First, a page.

Featured in the large main room of the museum is an exhibition titled Arirang Grace – Between Dislocation and Settlement. All of the 16 artists in this exhibition are Korean and all are quite different in their use of materials and intended message. The loan North Korean Artist is easy to spot. Kun Hak Ri’s Rope Skipping (2003) shows a group of five children jumping with joy above a flower laden rope painted in a style that is both ideal in its representations and over-the-top in its positivity.
Bong Jung Kim, one accomplished artist whose work I have come to know quite well, offers a new series of figurative works constructed of fragments common to our fast-paced, ‘everything-is-quickly-outdated’ conditioning. In his longtime quest to project his addictions and obsessions, Kim bares his soul each and every time he makes his art. Additionally, he is showing us that the vast and endless amount of materials that is largely and quickly considered to be junk, can be seen as a treasure trove of inspiration in the hands of an artist.
Myong Hi Kim’s Tea (2004) is a curious piece whereby the artist uses the recently abandoned school chalkboards she finds in rural South Korean towns that have lost students to the migration to cities. Working with oil pastels and chalk, and with the addition of a video of the foliage of the countryside, Kim art speaks volumes about the disappearing traditions of a simpler, more peaceful and rewarding life that is being erased by the promises of the modern era. Conversely, her husband Tchah Sup Kim opens and splays his paper coffee cup every morning in a shape reminiscent of a traditional folding fan and proceeds to paint or draw on them in various ways and in styles suggestive of his inspirations and interests. Both artists blend era and tradition in fascinating ways and both present the ages old discussion that pits the perils of progress against the tried and true qualities of life.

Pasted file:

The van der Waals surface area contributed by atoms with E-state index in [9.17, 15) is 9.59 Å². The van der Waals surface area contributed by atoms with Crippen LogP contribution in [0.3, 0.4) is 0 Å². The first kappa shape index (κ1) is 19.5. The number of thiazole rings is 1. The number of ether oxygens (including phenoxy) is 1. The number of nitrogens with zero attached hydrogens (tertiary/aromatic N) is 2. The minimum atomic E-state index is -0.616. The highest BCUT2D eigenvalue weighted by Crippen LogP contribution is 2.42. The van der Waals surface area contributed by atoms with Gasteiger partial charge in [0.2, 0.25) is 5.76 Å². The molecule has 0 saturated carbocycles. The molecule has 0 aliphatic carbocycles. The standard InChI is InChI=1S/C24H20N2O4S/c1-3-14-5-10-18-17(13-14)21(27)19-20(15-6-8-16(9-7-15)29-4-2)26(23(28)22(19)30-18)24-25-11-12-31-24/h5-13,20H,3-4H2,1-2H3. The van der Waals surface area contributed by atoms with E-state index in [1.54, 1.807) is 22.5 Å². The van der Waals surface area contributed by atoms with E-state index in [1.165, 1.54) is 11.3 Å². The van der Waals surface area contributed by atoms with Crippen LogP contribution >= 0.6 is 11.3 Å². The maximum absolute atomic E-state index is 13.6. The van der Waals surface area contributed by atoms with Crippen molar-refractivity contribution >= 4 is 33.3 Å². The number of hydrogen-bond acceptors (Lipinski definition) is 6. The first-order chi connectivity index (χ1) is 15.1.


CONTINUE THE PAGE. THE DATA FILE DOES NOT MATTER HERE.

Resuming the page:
All three exhibitions end November 10th. There are also sculptures in various media displayed throughout the grounds of the museum by a number of artists including Joy Brown, Mimi Czajka Graminski and Tom Holmes. Thanks to the hard work of individuals like Curator Bibiana Huang Matheis, Director Lorraine Laken and a dedicated board led by its President Evelyn Tapani-Rosenthal, the Hammond Museum & Japanese Stroll Garden has maintained its pivotal position in the arts and culture of Westchester County for over 60 years.
Photo-A-GoGo presents art that has photography as an element, whether it is predominant or used as a minor accent, to show how the creative process now parallels or responds to the ubiquitous social digital/exchange mentality. We have the MIME, Instagram, Snapchat, all the ways we express or project our ideas or self-image – so the photograph, instead of being “worth a thousand words” is now as common as a mosquito in July. However, that does not mean that art or the intention behind it or the imagery utilized is, in the end, benign.